Cochlear implants are an advanced option that offers individual opportunity to hear. Hearing aids have become almost passé for younger individuals and for situations when hearing aids aren't enough to offer the hearing capabilities that a person may experience. Of course, some individuals with genetic malformation or deformities may not benefit from advanced technologies like cochlear implants, but they do provide alternatives to traditional solutions for those with severe to profound hearing loss.
Cochlear Implant Technology
Cochlear implants are implanted into the skull behind the ear. The cochlear implant is made of several components including:
Cochlear Implant Surgical Procedure
A person undergoing a cochlear implant is placed under general anesthesia. An incision is made behind the ear for implantation of the internal magnet of the cochlear device, which will be situated in the slight depression along the mastoid bone.
Inside the ear, the surgeon makes a very small hole in the cochlea. The electrode array of the internal device is threaded through the hole and the incision is closed. The internal device is located beneath the scalp and rests against the skull. The entire procedure may take up to three hours.
In most cases, patients receiving a cochlear device may be discharged from hospital the following day. A headset is fitted to the patient after approximately two to four weeks following the implantation of the cochlear device. External components of the cochlear device are then tested, fine-tuned and set.
The cochlear implant headset is composed of a transmitter to the cochlear device that has been inserted into the skull, which is connected to an over-the-ear microphone and speech processor. The transmitter portion of the cochlear implant headset contains a magnet that attaches to a magnet implanted inside the scalp. The transmitter then sends sound signals through the skin and into the internal receiver or stimulator.
An audiologist and speech therapists may be utilized to program the speech processor. Individuals who have had little hearing experience in their lives may be initially overwhelmed by the input of sounds, especially loud sounds, during the first few weeks of use. Patients will hear through the cochlear implant after the unit has been programmed to comfortable listening levels and the speech processor downloaded.
Cost of Cochlear Implants
In the United States, the average cost for a cochlear implant, including post-op aural rehabilitation and counseling may exceed $40,000, and can often range up to $70,000. Costs for the procedure also depend on the type of cochlear implant, which alone can cost $20,000 to $30,000.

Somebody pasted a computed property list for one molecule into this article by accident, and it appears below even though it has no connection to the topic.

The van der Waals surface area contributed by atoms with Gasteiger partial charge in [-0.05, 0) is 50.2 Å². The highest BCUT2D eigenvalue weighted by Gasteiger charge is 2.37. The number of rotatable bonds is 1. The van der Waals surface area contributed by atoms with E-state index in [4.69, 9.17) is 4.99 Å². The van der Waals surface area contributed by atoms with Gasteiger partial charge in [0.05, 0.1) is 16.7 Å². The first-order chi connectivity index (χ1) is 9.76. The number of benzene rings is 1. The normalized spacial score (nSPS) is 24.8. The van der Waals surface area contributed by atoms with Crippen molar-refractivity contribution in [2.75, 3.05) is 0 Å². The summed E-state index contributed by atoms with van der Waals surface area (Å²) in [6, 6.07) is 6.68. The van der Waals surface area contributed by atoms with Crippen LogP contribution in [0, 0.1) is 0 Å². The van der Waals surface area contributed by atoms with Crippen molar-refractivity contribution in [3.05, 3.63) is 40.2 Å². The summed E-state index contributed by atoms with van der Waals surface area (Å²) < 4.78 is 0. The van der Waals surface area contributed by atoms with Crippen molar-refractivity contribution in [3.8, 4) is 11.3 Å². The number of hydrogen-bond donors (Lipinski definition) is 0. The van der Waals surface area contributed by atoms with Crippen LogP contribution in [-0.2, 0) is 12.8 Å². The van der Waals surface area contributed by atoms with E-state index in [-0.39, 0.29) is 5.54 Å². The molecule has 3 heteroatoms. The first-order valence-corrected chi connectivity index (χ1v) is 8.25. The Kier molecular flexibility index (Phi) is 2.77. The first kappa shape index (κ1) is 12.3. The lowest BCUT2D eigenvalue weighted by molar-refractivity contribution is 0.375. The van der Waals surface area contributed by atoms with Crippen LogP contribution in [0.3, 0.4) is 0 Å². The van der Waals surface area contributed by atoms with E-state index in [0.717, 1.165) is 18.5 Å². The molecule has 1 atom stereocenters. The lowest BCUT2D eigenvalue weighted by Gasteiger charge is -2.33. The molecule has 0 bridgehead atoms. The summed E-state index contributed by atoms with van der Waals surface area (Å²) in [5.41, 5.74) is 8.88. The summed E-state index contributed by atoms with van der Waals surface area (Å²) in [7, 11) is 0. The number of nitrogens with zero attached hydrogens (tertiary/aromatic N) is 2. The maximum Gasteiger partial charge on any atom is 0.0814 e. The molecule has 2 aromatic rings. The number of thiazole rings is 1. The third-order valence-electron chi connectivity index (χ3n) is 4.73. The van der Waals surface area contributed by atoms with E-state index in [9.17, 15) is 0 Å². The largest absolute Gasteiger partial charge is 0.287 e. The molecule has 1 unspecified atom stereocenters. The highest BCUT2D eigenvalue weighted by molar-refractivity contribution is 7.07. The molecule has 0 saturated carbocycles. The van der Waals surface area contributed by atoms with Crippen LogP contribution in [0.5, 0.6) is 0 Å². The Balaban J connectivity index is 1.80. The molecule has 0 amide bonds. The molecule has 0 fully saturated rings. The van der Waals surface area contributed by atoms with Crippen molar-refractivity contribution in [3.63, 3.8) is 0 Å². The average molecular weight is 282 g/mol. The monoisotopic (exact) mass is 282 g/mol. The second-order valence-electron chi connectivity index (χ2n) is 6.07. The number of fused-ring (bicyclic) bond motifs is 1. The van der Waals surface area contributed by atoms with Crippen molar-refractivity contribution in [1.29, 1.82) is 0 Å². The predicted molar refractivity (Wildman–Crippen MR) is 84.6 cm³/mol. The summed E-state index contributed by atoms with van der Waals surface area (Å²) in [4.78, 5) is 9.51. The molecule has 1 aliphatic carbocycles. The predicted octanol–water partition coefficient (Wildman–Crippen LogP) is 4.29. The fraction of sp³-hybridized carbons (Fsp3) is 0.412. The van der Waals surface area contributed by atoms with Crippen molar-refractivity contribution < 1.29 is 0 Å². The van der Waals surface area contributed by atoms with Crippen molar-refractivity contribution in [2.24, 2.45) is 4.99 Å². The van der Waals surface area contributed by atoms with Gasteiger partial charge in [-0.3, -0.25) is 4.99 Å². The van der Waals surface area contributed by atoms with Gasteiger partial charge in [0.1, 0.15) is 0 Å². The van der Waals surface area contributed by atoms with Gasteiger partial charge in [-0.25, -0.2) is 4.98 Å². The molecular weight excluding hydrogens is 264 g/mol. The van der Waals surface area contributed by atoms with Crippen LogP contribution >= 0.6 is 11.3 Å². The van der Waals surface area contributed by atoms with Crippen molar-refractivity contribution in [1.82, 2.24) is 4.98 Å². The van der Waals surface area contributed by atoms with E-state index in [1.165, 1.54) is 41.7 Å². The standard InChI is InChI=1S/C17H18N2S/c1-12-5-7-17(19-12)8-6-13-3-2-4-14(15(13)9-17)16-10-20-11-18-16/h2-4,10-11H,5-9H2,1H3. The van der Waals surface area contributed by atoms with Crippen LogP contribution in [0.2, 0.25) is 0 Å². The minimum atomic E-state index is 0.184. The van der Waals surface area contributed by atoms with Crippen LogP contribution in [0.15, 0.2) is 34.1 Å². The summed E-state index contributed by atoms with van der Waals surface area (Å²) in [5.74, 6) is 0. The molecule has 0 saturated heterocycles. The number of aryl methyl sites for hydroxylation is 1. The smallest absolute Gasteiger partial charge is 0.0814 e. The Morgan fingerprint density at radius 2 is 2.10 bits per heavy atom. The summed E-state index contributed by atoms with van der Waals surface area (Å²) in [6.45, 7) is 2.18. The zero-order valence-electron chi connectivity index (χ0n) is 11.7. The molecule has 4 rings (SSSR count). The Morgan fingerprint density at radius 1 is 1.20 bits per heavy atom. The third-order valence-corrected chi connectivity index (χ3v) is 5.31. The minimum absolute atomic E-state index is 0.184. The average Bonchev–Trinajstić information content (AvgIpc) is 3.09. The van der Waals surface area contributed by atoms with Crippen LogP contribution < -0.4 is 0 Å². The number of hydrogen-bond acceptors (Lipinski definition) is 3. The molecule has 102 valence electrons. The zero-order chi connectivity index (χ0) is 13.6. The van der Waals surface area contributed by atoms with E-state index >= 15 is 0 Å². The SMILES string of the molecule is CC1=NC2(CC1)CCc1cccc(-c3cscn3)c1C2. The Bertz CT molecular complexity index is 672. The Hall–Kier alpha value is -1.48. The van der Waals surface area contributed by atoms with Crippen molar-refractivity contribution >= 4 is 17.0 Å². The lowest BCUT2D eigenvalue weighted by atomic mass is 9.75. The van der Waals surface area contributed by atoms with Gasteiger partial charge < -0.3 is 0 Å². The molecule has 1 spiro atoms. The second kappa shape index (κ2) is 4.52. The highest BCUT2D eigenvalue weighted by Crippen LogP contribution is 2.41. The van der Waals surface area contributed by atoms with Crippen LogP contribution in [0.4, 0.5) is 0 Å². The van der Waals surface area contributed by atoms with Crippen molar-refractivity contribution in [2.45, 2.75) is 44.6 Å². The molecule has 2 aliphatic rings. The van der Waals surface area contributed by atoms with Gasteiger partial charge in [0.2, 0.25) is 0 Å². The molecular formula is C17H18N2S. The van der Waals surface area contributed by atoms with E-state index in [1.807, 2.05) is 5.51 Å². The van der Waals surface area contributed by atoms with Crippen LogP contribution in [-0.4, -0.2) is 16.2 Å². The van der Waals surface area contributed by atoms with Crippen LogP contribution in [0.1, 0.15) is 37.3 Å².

In locations such as India, a cochlear implant averages around $30,000. However, cochlear implants are considered some of the most cost-effective procedures for aural rehabilitation and for enhancing communication.
Who performs cochlear implants?
A team of professionals is involved in the implantation of a cochlear device. An ENT (Ear, Nose and Throat) surgeon, an audiologist, a speech and language pathologist, and counselors, are just a few of the individuals involved in the process of helping an individual adapter to a cochlear implant.
An ear, nose and throat specialist or surgeon undergoes traditional medical school, internship, residency and hospital training and then specializes in ear, nose and throat surgical procedures. An experienced ENT surgeon treats a wide number of conditions and diseases. An ENT surgeon may spend as many as 12 years in schooling and training which includes four years of medical school, one year of general surgery training followed by four years of specialized ENT surgery training and education.
Accredited and certified surgeons should belong to the American Academy of Otolaryngology, the American Society of Pediatric Otolaryngology or the Entomological Society of America or other similar organizations or boards in the surgeon’s country of origin. Always verify the education, training and experience of any surgeon who may perform surgery and make sure they are licensed to practice in the facility of your choice.
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Ear, nose and throat surgical procedures are commonly performed and involve all aspects of care in the head and neck area. Such surgeries are often utilized in the treatment of traumatic injuries, congenital deformities and disease processes.